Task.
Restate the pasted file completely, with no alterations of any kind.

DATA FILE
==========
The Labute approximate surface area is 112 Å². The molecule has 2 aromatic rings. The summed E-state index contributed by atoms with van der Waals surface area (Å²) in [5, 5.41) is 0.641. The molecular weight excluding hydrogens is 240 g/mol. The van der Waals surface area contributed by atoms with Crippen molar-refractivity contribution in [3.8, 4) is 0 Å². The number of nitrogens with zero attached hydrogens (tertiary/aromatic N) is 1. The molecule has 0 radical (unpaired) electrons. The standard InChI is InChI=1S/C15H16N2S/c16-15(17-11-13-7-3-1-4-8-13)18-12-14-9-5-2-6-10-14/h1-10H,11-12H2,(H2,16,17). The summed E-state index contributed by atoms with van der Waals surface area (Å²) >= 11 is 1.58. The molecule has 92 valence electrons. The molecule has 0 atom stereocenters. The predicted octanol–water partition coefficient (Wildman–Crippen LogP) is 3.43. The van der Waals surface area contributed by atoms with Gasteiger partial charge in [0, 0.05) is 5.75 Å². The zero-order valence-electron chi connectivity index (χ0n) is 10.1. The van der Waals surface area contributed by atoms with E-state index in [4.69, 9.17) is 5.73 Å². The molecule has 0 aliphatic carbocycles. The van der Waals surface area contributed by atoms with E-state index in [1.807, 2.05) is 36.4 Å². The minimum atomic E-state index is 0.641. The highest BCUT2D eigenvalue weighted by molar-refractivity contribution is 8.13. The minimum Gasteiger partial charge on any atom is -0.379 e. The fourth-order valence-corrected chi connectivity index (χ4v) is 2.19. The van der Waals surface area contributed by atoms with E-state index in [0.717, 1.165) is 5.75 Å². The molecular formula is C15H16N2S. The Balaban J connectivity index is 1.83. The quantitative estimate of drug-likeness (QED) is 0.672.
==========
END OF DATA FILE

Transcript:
The Labute approximate surface area is 112 Å². The molecule has 2 aromatic rings. The summed E-state index contributed by atoms with van der Waals surface area (Å²) in [5, 5.41) is 0.641. The molecular weight excluding hydrogens is 240 g/mol. The van der Waals surface area contributed by atoms with Crippen molar-refractivity contribution in [3.8, 4) is 0 Å². The number of nitrogens with zero attached hydrogens (tertiary/aromatic N) is 1. The molecule has 0 radical (unpaired) electrons. The standard InChI is InChI=1S/C15H16N2S/c16-15(17-11-13-7-3-1-4-8-13)18-12-14-9-5-2-6-10-14/h1-10H,11-12H2,(H2,16,17). The summed E-state index contributed by atoms with van der Waals surface area (Å²) >= 11 is 1.58. The molecule has 92 valence electrons. The molecule has 0 atom stereocenters. The predicted octanol–water partition coefficient (Wildman–Crippen LogP) is 3.43. The van der Waals surface area contributed by atoms with Gasteiger partial charge in [0, 0.05) is 5.75 Å². The zero-order valence-electron chi connectivity index (χ0n) is 10.1. The van der Waals surface area contributed by atoms with E-state index in [4.69, 9.17) is 5.73 Å². The molecule has 0 aliphatic carbocycles. The van der Waals surface area contributed by atoms with E-state index in [1.807, 2.05) is 36.4 Å². The minimum atomic E-state index is 0.641. The highest BCUT2D eigenvalue weighted by molar-refractivity contribution is 8.13. The minimum Gasteiger partial charge on any atom is -0.379 e. The fourth-order valence-corrected chi connectivity index (χ4v) is 2.19. The van der Waals surface area contributed by atoms with E-state index in [0.717, 1.165) is 5.75 Å². The molecular formula is C15H16N2S. The Balaban J connectivity index is 1.83. The quantitative estimate of drug-likeness (QED) is 0.672.